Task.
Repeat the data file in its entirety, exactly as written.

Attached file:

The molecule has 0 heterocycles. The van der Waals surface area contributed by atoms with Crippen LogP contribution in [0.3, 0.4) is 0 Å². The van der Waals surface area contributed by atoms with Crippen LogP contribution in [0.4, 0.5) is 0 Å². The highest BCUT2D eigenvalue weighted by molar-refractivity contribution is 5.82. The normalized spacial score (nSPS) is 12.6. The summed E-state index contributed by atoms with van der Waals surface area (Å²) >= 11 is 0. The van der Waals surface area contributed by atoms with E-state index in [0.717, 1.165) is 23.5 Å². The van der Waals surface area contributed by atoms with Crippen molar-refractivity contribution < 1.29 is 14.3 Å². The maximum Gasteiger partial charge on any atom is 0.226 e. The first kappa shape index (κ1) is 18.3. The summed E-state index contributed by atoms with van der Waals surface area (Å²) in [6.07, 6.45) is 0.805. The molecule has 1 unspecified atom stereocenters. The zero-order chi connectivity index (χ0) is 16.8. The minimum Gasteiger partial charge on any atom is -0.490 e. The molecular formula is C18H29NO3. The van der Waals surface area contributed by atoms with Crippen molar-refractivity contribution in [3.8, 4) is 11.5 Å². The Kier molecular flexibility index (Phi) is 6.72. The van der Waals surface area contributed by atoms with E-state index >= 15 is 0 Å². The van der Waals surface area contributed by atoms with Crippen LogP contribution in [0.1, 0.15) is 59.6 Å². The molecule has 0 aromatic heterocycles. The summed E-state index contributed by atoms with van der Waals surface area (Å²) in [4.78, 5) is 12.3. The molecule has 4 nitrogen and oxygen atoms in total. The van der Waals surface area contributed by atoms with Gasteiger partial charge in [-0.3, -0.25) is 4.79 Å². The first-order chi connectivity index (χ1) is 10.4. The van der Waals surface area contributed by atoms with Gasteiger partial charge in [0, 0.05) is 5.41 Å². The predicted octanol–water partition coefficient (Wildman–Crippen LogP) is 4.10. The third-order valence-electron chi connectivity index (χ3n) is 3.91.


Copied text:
The molecule has 0 heterocycles. The van der Waals surface area contributed by atoms with Crippen LogP contribution in [0.3, 0.4) is 0 Å². The van der Waals surface area contributed by atoms with Crippen LogP contribution in [0.4, 0.5) is 0 Å². The highest BCUT2D eigenvalue weighted by molar-refractivity contribution is 5.82. The normalized spacial score (nSPS) is 12.6. The summed E-state index contributed by atoms with van der Waals surface area (Å²) >= 11 is 0. The van der Waals surface area contributed by atoms with E-state index in [0.717, 1.165) is 23.5 Å². The van der Waals surface area contributed by atoms with Crippen molar-refractivity contribution < 1.29 is 14.3 Å². The maximum Gasteiger partial charge on any atom is 0.226 e. The first kappa shape index (κ1) is 18.3. The summed E-state index contributed by atoms with van der Waals surface area (Å²) in [6.07, 6.45) is 0.805. The molecule has 1 unspecified atom stereocenters. The zero-order chi connectivity index (χ0) is 16.8. The minimum Gasteiger partial charge on any atom is -0.490 e. The molecular formula is C18H29NO3. The van der Waals surface area contributed by atoms with Crippen molar-refractivity contribution in [3.8, 4) is 11.5 Å². The Kier molecular flexibility index (Phi) is 6.72. The van der Waals surface area contributed by atoms with E-state index >= 15 is 0 Å². The van der Waals surface area contributed by atoms with Crippen LogP contribution in [0.1, 0.15) is 59.6 Å². The molecule has 0 aromatic heterocycles. The summed E-state index contributed by atoms with van der Waals surface area (Å²) in [4.78, 5) is 12.3. The molecule has 4 nitrogen and oxygen atoms in total. The van der Waals surface area contributed by atoms with Gasteiger partial charge in [-0.3, -0.25) is 4.79 Å². The first-order chi connectivity index (χ1) is 10.4. The van der Waals surface area contributed by atoms with Gasteiger partial charge in [0, 0.05) is 5.41 Å². The predicted octanol–water partition coefficient (Wildman–Crippen LogP) is 4.10. The third-order valence-electron chi connectivity index (χ3n) is 3.91.